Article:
Jason Sawtelle

Jason
Sawtelle
Since I began painting over 25 years ago, I have been inspired by the power of subtle details in the world around us. Largely because of this connection with the physical world, I have always been hard-wired to be a realist painter. I see realism, however, as a tool - not an objective. My goal is not to accurately depict a scene, but to communicate the feeling or idea inspired in me by the scene. Because of my desire to share something beyond a recognizable picture of reality, I often enlarge a small area, or eliminate the horizon, or alter the composition in a way that changes our normal experience of viewing and perceiving. Often, the “scene” I use is just as much a means to an end as the language of realism. It is more of a framework for the topic and the shapes, light and motion than it is itself the subject. My choice of painting on a larger scale is also connected with these ideas. I want my paintings to be an immersive experience. The way I see things is not like stepping back to take a panoramic photo, but more like stepping into an image and loosing the context of what surrounds it. I want the viewer to feel pulled in and engulfed by the painting in the way I do when I paint it. In my recent work, the most common subject is water. On a personal level, I am deeply drawn to and inspired by water. Being in nature near rivers, lakes or ocean makes me breathe easier and think differently. Beyond this emotional connection, I am also profoundly struck by the importance and relevance of water. Whether it is an increasing shortage in fresh water in some areas or rising sea levels in others, the role of water in sustaining and threatening our way of life has never been more imperative. There is little assurance that the tranquil relationship many of us currently enjoy with water can continue, which is at the core of the inspiration for much of my art. I was a Fine Art major in college (Colgate University class of 1992) and have been making art my entire life, but it was not until August of 2014 that I decided to leave my corporate job and pursue art full-time.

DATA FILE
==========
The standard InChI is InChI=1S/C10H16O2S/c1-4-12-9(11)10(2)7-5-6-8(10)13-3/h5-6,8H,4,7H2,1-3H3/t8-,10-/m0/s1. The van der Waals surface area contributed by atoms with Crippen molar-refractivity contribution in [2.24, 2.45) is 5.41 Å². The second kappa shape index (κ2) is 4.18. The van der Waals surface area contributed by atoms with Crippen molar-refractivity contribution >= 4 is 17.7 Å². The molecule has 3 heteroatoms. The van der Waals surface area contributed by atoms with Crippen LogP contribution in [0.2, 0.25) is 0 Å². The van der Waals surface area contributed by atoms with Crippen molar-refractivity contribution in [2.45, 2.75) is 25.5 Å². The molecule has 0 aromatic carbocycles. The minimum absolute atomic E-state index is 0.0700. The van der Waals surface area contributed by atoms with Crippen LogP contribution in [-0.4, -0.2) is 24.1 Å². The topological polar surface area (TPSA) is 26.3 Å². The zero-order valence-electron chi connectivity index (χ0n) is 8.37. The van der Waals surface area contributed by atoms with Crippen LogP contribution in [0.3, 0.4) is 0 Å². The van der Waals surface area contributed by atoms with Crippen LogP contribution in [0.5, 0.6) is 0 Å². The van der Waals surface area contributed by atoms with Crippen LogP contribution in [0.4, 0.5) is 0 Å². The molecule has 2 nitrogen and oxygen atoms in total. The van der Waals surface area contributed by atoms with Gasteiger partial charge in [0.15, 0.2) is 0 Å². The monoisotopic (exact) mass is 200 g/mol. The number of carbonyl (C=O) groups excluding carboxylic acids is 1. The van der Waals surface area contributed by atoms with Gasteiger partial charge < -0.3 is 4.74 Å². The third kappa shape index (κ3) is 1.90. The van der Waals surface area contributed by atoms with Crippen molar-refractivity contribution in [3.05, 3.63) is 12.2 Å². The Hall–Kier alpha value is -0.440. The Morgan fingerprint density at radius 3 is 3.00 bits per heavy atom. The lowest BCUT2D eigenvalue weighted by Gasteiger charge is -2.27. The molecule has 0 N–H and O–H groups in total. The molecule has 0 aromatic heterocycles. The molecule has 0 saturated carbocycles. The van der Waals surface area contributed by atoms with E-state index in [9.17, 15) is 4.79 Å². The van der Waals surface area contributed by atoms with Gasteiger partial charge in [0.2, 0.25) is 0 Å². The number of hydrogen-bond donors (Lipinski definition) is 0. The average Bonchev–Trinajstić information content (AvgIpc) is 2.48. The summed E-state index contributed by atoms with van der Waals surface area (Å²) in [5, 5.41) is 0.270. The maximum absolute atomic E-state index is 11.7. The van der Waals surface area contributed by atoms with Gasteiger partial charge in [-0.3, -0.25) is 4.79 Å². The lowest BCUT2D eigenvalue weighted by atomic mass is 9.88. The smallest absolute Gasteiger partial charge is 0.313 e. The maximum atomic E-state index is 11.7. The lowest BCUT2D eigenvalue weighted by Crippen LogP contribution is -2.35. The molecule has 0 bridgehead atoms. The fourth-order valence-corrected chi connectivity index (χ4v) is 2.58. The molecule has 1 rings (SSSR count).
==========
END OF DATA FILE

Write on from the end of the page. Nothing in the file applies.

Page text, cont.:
Selected Works